It’s all talk

In my previous blog posts I have mentioned the importance of a good relationship between science and the media a couple of times. The MMR jab scare perfectly exemplifies the danger of a breakdown in this line of communication. With measles cases still rising, the papers are full of articles about where it all went wrong; who was to blame, and how such a fiasco could be prevented from happening again.  In thinking about this, it’s very easy to point the blame squarely at the media. The journalists reporting the scare failed to understand the science, or lack thereof, behind the claims. But scientists must also take a more active role in maintaining a good relationship with the media.

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Animal rights and wrongs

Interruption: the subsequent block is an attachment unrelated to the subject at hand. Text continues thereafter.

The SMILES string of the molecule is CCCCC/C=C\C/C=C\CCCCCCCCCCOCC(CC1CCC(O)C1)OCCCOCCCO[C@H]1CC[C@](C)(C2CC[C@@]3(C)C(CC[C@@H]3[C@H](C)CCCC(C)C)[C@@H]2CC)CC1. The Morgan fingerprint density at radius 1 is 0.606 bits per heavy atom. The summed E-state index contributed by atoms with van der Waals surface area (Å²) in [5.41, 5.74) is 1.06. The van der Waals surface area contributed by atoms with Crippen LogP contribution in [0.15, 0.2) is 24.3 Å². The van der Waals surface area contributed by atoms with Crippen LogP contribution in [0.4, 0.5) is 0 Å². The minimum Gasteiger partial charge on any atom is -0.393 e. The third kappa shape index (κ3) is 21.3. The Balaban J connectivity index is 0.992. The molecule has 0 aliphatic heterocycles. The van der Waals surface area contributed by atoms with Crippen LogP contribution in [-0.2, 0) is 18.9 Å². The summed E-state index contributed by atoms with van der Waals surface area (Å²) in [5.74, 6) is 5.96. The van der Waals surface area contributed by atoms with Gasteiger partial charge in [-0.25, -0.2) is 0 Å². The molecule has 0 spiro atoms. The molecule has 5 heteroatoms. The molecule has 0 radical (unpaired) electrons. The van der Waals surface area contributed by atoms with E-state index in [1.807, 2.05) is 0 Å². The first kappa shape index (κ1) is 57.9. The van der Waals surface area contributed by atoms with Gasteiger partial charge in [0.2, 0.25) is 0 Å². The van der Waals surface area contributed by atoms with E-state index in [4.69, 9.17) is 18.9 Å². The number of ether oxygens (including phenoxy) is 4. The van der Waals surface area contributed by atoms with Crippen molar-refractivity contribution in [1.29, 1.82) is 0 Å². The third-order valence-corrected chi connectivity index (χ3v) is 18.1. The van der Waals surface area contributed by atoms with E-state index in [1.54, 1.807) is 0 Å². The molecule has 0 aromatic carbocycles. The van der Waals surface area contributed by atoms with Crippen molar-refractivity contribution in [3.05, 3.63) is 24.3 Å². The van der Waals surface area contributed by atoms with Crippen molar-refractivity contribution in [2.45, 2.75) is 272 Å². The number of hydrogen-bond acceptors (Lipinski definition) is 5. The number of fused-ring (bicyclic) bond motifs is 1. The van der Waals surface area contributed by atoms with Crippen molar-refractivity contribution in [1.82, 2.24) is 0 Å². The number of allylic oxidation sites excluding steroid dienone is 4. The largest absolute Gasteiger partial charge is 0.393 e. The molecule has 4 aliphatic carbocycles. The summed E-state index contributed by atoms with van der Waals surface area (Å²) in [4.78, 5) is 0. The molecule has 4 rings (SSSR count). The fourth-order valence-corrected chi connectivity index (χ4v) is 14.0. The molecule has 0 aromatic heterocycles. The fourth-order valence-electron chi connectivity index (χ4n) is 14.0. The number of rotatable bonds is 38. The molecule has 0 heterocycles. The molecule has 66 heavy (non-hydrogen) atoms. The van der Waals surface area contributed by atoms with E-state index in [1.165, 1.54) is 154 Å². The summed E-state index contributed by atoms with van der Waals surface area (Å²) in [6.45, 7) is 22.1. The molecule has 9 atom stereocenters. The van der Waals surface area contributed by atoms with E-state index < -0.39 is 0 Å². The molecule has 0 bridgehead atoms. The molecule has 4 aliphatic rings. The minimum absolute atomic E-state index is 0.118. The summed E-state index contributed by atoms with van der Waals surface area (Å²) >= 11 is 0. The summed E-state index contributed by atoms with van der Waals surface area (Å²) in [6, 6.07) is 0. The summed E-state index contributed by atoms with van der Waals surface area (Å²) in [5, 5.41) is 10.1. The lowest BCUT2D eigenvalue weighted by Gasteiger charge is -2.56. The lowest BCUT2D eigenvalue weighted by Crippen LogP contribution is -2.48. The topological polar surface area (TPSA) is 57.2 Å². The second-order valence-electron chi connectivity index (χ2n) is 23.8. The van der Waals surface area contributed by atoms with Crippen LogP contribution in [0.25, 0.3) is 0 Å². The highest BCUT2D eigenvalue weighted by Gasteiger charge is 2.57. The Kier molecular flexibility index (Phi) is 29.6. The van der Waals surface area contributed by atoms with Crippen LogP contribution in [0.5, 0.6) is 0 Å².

The BUAV (British Union for the Abolition of Vivisection) published an exposé this weekend on what they call ‘the terrible plight of animals’’ at Imperial College London. A member of the group spent seven months working as a technician at the University’s animal facility, secretly recording the researchers and rodents in their day-to-day lives. The 10 minute long film is uncomfortable to watch, even as someone who believes that vivisection is necessary. But this is not because the BUAV’s spy managed to uncover routine torture, as they would have you believe. It’s because, if there were alternatives, no one would choose to put animals through surgery and euthanasia in a captive environment. Unfortunately, what this piece of propaganda neglects to mention is that the research being carried out is vital. There are no alternatives.

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